(photo credit: MARC ISRAEL SELLEM/THE JERUSALEM POST)
A motion to wave the Palestinian flag at the UN is part of a campaign to delegitimize Israel, MK Tzipi Livni (Zionist Union) said at Thursday’s inaugural meeting of the Knesset Foreign Affairs and Defense Subcommittee on Lawfare, which she leads.
At the meeting’s opening, Livni said that the panel will deal with legal defensive measures for IDF soldiers and will discuss how the government can go on the legal offensive, as well.
“This committee will deal with lawfare not only to see how we can defend ourselves, but also to try to change international trends against Israel in a legal context and how to deal with moves the Palestinians are trying to make over Israel’s head,” the former justice minister explained.
Livni pointed out that some of the Palestinians’ moves could have a serious effect, for example appeals to the International Criminal Court in The Hague, and some are more symbolic, such as a motion to have the flags of nonmember observers, like the Palestinians and the Vatican, waved at the UN.
“This isn’t only symbolic, it’s part of an orchestrated diplomatic and legal struggle that is meant to create legitimacy for a Palestinian state with all that that means, and to deny legitimacy to the State of Israel,” she said.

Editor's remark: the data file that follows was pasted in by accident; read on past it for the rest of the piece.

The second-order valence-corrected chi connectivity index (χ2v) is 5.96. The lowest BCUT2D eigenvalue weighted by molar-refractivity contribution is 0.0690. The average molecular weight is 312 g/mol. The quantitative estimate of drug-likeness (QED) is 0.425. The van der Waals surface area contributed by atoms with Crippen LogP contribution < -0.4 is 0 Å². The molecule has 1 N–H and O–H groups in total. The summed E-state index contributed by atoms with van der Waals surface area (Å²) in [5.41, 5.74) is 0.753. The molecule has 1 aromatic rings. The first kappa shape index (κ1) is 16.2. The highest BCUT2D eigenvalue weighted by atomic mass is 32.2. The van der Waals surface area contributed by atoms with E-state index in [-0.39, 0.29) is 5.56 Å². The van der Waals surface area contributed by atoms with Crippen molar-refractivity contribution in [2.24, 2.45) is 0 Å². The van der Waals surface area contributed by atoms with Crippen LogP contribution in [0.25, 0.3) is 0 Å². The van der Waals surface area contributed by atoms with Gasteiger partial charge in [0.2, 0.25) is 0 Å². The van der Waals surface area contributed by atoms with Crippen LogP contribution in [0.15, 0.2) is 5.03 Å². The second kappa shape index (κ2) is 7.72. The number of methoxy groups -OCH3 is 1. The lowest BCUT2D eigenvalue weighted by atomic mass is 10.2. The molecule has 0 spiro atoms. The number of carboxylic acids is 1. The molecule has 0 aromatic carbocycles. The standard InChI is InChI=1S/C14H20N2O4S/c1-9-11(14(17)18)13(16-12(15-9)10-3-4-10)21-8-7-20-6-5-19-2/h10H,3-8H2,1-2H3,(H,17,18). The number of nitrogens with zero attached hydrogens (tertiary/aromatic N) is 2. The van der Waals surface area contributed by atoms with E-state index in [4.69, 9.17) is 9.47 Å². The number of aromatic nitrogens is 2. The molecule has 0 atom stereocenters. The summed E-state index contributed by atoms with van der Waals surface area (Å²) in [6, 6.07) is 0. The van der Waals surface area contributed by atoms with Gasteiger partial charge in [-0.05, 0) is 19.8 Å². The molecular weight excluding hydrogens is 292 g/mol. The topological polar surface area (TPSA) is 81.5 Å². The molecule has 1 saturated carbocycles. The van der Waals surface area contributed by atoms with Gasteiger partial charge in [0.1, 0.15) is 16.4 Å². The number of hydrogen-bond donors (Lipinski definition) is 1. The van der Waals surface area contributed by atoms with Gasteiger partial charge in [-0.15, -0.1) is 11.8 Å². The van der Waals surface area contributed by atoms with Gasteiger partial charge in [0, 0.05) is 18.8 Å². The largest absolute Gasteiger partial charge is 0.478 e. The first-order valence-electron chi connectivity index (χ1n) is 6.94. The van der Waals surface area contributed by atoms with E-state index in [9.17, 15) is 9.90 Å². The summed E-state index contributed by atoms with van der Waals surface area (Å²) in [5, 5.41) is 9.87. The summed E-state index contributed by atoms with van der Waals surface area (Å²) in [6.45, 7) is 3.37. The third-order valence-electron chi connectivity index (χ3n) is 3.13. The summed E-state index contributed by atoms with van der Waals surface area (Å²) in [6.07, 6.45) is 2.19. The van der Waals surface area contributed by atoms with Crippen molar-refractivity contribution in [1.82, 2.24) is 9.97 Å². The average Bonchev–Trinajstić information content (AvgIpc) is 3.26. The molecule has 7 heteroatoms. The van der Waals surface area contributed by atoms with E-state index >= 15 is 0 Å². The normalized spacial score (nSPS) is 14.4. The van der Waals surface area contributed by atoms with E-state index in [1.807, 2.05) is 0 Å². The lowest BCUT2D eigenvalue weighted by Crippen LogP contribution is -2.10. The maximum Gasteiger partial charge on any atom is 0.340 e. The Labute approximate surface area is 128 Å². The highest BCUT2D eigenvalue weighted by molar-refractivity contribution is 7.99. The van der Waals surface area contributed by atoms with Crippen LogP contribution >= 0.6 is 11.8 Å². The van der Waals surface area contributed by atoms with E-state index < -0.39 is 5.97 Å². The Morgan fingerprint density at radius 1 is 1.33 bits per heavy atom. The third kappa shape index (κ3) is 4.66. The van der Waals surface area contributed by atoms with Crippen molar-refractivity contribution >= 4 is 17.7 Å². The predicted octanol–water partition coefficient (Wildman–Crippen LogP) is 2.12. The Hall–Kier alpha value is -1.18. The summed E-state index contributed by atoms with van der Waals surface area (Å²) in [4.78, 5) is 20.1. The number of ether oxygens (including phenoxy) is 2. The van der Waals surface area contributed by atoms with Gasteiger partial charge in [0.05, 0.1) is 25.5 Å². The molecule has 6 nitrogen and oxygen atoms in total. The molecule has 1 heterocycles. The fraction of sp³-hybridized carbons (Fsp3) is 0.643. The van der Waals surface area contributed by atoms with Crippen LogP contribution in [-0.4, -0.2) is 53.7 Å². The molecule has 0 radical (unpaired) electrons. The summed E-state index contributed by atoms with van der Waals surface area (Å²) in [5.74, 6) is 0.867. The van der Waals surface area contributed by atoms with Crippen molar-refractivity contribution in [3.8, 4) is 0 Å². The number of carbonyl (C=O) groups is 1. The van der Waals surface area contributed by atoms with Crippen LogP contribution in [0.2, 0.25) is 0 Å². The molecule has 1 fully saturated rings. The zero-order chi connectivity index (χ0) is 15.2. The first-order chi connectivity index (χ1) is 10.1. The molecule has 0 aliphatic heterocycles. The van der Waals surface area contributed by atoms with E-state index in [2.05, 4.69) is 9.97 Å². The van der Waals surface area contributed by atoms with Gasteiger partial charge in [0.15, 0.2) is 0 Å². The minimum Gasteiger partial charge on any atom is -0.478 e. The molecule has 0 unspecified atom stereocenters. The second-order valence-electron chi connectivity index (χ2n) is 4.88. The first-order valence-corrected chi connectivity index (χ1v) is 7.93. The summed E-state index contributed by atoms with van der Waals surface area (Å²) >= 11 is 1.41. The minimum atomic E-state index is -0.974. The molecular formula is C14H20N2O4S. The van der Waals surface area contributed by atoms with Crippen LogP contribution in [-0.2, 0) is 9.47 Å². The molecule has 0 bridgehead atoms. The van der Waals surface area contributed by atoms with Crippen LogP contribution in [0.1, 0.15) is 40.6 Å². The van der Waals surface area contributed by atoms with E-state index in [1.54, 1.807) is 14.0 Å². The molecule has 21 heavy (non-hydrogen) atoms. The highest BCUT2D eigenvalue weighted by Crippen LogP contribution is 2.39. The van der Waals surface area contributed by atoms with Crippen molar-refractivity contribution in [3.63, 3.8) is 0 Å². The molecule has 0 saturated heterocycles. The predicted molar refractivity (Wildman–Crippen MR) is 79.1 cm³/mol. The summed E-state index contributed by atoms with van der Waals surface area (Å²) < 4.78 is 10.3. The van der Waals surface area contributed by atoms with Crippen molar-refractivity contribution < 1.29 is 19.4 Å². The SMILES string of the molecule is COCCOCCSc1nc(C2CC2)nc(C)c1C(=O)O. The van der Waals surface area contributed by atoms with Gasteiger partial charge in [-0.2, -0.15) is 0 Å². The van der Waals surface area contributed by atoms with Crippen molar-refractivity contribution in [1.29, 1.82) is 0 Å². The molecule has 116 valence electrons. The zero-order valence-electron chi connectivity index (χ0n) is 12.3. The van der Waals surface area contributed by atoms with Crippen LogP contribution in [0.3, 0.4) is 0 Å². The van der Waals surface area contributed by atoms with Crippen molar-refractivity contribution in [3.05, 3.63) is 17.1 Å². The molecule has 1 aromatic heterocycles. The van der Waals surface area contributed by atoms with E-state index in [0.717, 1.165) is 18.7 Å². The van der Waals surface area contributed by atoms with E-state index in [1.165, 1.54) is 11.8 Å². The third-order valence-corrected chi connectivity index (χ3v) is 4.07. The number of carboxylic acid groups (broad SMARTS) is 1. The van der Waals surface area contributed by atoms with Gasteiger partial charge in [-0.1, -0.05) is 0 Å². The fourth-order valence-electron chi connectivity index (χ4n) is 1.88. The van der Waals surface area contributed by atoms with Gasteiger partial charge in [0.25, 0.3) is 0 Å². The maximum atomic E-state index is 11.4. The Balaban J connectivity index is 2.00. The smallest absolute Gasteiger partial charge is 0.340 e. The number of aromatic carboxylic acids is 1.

Before closing the meeting to the press, Livni said the subcommittee would discuss what Israel can do to play a bigger part on the international legal field.
The panel will deal with matters of international law in connection with the legitimacy of the IDF’s actions and defending Israel and IDF soldiers in that arena, including at the ICC. It will also discuss universal jurisdiction laws used against Israelis.
According to Livni, these issues are not given the attention they need by various government ministries, even though international law is another war front.
Livni and other senior Israeli officials including former defense ministers Ehud Barak and Shaul Mofaz used to avoid traveling to the UK because of universal jurisdiction laws, which allowed private citizens to lodge war crime complaints against people who are not British citizens even if the alleged crimes took place outside Britain. In 2011, the law was changed so that only in cases in which there is solid evidence of responsibility for heinous war crimes would visiting individuals be subject to universal jurisdiction laws.